Gustavus Adolphus loved it, and it was often sung at matins by his soldiers. See: For me to live is Jesus. Sei meines Lebens Licht! Dein Auge leite mich,. Bis mir mein Auge bricht! Vor dir zum Opfer nieder;.
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Du willst, dass ich der Deine sei:. Mein Heiland, wasche mich. Durch dein so teures Blut,. Das alle Flecken tilgt. Und lauter Wunder tut! Schliess die verirrte Seele. Hier wahre Freiheit finde! Ich bin verloren ohne dich:. Mein Heiland, wasche mich! Wenn sich Versuchung zeigt! Regiere meinen Geist,. Wenn er zur Welt sich neigt! Lehr mich den Sohn erkennen,. Ihn meinen Herrn auch nennen,. Sein Gnadenwort verstehen,. Auf seinen Wegen gehen!
Du bist, der alles Gute schafft:. Gott Vater, Sohn und Geist,. Dir bin ich, was ich bin. Recht tief in meinen Sinn! Dein gnadenreich Erbarmen! Wohl mir, wenn du der Meine heisst:. Gott Vater, Sohn und Geist! The translation is by the Rev. Taylor of Melbourne, Australia, somewhat altered. It was prepared for the Australian Lutheran Hymn-Book, The translation was prepared for The Lutheran Hymnal in My soul, now bless thy Maker! Was in mir ist, den Namen sein! Vergiss es nicht, o Herze mein! Nimmt dich in seinen Schoss,. Er hat uns wissen lassen. Sein herrlich Recht und sein Gericht,.
Es mangelt an Erbarmung nicht. Straft nicht nach unsrer Schuld,. So fern der Ost vom Abend. Wie sich ein Mann erbarmet. So tut der Herr uns Armen,. Und weiss, wir sind nur Staub,. Gleichwie das Gras von Rechte,. So ist es nimmer da:. Also der Mensch vergehet,. Bleibt stet und fest in Ewigkeit. Die steht in seiner Furcht bereit. Die seinen Bund behalten. Er herrscht im Himmelreich.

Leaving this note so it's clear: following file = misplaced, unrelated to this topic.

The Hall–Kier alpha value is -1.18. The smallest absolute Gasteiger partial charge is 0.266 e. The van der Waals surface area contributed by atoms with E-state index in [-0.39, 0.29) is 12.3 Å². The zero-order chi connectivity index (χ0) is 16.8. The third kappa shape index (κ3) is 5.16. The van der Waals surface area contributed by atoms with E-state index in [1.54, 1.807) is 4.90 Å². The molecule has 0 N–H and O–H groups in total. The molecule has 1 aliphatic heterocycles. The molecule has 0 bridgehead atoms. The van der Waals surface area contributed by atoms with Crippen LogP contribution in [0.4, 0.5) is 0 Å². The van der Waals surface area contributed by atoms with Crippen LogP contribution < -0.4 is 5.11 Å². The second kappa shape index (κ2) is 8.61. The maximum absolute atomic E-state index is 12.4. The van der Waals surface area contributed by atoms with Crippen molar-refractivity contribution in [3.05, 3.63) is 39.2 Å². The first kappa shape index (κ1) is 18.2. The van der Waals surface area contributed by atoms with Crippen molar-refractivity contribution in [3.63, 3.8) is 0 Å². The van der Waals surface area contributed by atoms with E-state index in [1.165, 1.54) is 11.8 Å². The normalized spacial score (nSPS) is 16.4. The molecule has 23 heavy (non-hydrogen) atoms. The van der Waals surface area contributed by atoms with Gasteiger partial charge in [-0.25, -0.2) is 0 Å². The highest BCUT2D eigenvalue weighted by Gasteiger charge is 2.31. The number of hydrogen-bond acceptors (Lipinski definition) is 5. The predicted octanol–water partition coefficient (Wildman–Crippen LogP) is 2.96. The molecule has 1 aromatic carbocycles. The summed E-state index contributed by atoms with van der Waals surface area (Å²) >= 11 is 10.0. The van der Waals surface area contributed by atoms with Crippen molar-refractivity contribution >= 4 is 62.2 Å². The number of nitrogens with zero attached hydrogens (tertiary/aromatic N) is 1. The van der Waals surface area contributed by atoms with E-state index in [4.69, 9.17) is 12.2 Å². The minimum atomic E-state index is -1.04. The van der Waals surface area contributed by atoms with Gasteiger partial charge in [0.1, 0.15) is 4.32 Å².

Ihr starken Engel, waltet. Seins Lobs und dient zugleich. Dem grossen Herrn zu Ehren. Sein Lob an allem Ort.
Martin Chemnitz, the great Lutheran theologian and one of the authors of the Formula of Concord, is given as authority for the statement that Johann Gramann Graumann; Poliander wrote this hymn in , based on Ps. It is without question one of our most majestic and most fervent hymns of praise, one that should be in the reportory of every Lutheran congregation. A fifth stanza, evidently not by Gramann, appeared in and was added to the hymn in a number of German hymnals. It reads:. Sei Lob und Preis mit Ehren. Der woll in uns vermehren,. Dass wir ihm fest vertrauen,. Von Herzen auf ihn bauen,. Ihm festiglich anhangen.
Drauf singen wir zur Stund:. Martin Chemnitz relates that Graumann was requested to write this hymn in by the elector Albrecht, whose favorite Psalm was the rd. At all devotional meetings he requested that this hymn be sung last. How he joined in the singing of the beautiful text and was cheered with the many pious thoughts which he thus gathered! On this account the hymn is especially cherished also by me. This hymn was sung at the Lutheran service conducted in the Church of St.